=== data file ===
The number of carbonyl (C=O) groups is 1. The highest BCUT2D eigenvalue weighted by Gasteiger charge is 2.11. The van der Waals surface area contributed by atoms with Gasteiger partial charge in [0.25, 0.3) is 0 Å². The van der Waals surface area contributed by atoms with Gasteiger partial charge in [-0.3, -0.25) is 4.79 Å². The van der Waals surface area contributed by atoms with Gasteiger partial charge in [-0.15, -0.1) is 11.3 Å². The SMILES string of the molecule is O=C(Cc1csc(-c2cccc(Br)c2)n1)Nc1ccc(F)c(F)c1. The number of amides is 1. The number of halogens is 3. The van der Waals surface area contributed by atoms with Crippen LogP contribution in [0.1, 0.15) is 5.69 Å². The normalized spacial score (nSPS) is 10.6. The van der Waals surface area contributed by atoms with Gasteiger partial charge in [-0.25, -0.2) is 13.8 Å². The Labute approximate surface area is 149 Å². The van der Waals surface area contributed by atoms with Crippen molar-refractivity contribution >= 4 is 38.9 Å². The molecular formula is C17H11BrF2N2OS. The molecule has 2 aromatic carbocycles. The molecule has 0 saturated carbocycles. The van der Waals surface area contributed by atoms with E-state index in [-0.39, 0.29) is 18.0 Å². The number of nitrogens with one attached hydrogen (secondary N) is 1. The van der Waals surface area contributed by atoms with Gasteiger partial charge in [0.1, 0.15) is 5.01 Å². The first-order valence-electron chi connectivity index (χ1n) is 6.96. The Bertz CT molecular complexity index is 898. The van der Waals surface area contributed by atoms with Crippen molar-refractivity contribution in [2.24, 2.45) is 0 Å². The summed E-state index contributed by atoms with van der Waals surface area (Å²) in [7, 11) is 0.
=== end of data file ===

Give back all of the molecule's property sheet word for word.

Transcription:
The number of carbonyl (C=O) groups is 1. The highest BCUT2D eigenvalue weighted by Gasteiger charge is 2.11. The van der Waals surface area contributed by atoms with Gasteiger partial charge in [0.25, 0.3) is 0 Å². The van der Waals surface area contributed by atoms with Gasteiger partial charge in [-0.3, -0.25) is 4.79 Å². The van der Waals surface area contributed by atoms with Gasteiger partial charge in [-0.15, -0.1) is 11.3 Å². The SMILES string of the molecule is O=C(Cc1csc(-c2cccc(Br)c2)n1)Nc1ccc(F)c(F)c1. The number of amides is 1. The number of halogens is 3. The van der Waals surface area contributed by atoms with Crippen LogP contribution in [0.1, 0.15) is 5.69 Å². The normalized spacial score (nSPS) is 10.6. The van der Waals surface area contributed by atoms with Gasteiger partial charge in [-0.25, -0.2) is 13.8 Å². The Labute approximate surface area is 149 Å². The van der Waals surface area contributed by atoms with Crippen molar-refractivity contribution >= 4 is 38.9 Å². The molecular formula is C17H11BrF2N2OS. The molecule has 2 aromatic carbocycles. The molecule has 0 saturated carbocycles. The van der Waals surface area contributed by atoms with E-state index in [-0.39, 0.29) is 18.0 Å². The number of nitrogens with one attached hydrogen (secondary N) is 1. The van der Waals surface area contributed by atoms with Gasteiger partial charge in [0.1, 0.15) is 5.01 Å². The first-order valence-electron chi connectivity index (χ1n) is 6.96. The Bertz CT molecular complexity index is 898. The van der Waals surface area contributed by atoms with Crippen molar-refractivity contribution in [2.24, 2.45) is 0 Å². The summed E-state index contributed by atoms with van der Waals surface area (Å²) in [7, 11) is 0.